The California Supreme Court in Cotran v. Rollins Hudig Hall International, Inc. found that for an employer to have “good cause” to terminate an employee, the employer does not have to prove that allegations of misconduct are true, just that the employer fairly formed a reasonable belief that they were true. So an employer must show not just that it honestly believed the charges, but also that it was reasonable to believe them.
“We give operative meaning to the term “good cause” in the context of implied employment contracts by defining it … as fair and honest reasons, regulated by good faith on the part of the employer, that are not trivial, arbitrary or capricious, unrelated to business needs or goals, or pretextual. A reasoned conclusion, in short, supported by substantial evidence gathered through an adequate investigation that includes notice of the claimed misconduct and a chance for the employee to respond.”
An “adequate investigation” is good, but an effective investigation is better. The EEOC published some guidelines on what they think are the elements of an effective investigative process for a sexual harassment claim.
First, figure out if you need an investigation. If the alleged perpetrator does not deny the accusation, then there is little need for an investigation. You can go right to corrective action.
The investigation needs be started and completed promptly.
- Van Zant v. KLM Royal Dutch Airlines, 80 F.3d 708, 715 (2d Cir. 1996) (employer’s response prompt where it began investigation on the day that complaint was made, conducted interviews within two days, and fired the harasser within ten days);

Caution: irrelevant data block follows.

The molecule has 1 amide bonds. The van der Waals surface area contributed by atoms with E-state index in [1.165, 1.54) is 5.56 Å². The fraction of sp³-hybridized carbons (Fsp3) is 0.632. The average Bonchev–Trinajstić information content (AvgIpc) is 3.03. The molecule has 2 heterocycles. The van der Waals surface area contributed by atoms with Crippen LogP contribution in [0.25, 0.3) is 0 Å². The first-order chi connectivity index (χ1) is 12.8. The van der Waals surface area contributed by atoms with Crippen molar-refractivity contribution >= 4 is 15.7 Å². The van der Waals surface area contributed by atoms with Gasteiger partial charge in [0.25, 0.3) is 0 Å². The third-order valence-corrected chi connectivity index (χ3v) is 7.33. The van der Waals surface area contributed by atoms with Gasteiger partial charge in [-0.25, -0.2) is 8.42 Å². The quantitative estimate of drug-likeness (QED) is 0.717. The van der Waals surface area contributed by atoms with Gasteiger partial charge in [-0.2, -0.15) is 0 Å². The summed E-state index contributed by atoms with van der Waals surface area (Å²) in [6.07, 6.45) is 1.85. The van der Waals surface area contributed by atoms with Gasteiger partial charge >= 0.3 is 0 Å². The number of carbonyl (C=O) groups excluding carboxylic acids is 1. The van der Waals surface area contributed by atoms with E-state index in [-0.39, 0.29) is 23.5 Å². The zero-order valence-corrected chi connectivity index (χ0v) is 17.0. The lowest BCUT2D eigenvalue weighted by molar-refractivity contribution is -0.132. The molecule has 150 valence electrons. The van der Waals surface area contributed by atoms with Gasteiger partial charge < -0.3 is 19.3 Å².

- Steiner v. Showboat Operating Co., 25 F.3d 1459, 1464 (9th Cir. 1994) (employer’s response to complaints inadequate despite eventual discharge of harasser where it did not seriously investigate or strongly reprimand supervisor until after plaintiff filed charge with state FEP agency), cert. denied, 513 U.S. 1082 (1995);
- Saxton v. AT&T, 10 F.3d 526, 535 (7th Cir 1993) (investigation prompt where it was begun one day after complaint and a detailed report was completed two weeks later);
- Nash v. Electrospace Systems, Inc. 9 F.3d 401, 404 (5th Cir. 1993) (prompt investigation completed within one week);
- Juarez v. Ameritech Mobile Communications, Inc., 957 F.2d 317, 319 (7th Cir. 1992) (adequate investigation completed within four days)
The investigator should not be subject to the supervisory authority of the accused. After all, its really hard to conduct an objective investigation of the person who determines your paychecks and promotion.
Follow the same note-taking procedure for all of your witnesses, including the Complainant and the accused employee.
Interview the Complainant first and get a complete story. This is your baseline of data to which others statements will be measured. Other interviews and documents will either confirm or dispute this data.
Then interview the alleged perpetrator and third parties who could reasonably be expected to have relevant information.
Do not reach a determination until all of the interviews are finalized and any credibility issues are resolved.
Even if the evidence is inconclusive and a determination cannot be made, preventive action should be made. There are always lessons to be learned from a bad situation or complaint.